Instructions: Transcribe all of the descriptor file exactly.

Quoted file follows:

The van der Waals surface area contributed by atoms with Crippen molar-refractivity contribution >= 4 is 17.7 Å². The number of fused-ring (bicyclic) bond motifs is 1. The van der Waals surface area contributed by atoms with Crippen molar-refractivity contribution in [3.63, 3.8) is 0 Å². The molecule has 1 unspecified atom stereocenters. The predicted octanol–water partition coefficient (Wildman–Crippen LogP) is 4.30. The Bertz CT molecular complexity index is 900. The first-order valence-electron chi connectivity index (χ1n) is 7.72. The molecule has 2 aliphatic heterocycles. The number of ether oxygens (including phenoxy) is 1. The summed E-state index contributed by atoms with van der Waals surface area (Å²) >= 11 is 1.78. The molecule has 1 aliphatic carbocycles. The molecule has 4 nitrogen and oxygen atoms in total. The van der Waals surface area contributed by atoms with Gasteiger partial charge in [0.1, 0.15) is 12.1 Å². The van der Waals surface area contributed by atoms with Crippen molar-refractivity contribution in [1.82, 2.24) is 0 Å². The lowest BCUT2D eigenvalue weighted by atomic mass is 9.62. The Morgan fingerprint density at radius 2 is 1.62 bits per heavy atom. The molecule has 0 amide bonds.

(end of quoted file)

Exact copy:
The van der Waals surface area contributed by atoms with Crippen molar-refractivity contribution >= 4 is 17.7 Å². The number of fused-ring (bicyclic) bond motifs is 1. The van der Waals surface area contributed by atoms with Crippen molar-refractivity contribution in [3.63, 3.8) is 0 Å². The molecule has 1 unspecified atom stereocenters. The predicted octanol–water partition coefficient (Wildman–Crippen LogP) is 4.30. The Bertz CT molecular complexity index is 900. The first-order valence-electron chi connectivity index (χ1n) is 7.72. The molecule has 2 aliphatic heterocycles. The number of ether oxygens (including phenoxy) is 1. The summed E-state index contributed by atoms with van der Waals surface area (Å²) >= 11 is 1.78. The molecule has 1 aliphatic carbocycles. The molecule has 4 nitrogen and oxygen atoms in total. The van der Waals surface area contributed by atoms with Gasteiger partial charge in [0.1, 0.15) is 12.1 Å². The van der Waals surface area contributed by atoms with Crippen molar-refractivity contribution in [1.82, 2.24) is 0 Å². The lowest BCUT2D eigenvalue weighted by atomic mass is 9.62. The Morgan fingerprint density at radius 2 is 1.62 bits per heavy atom. The molecule has 0 amide bonds.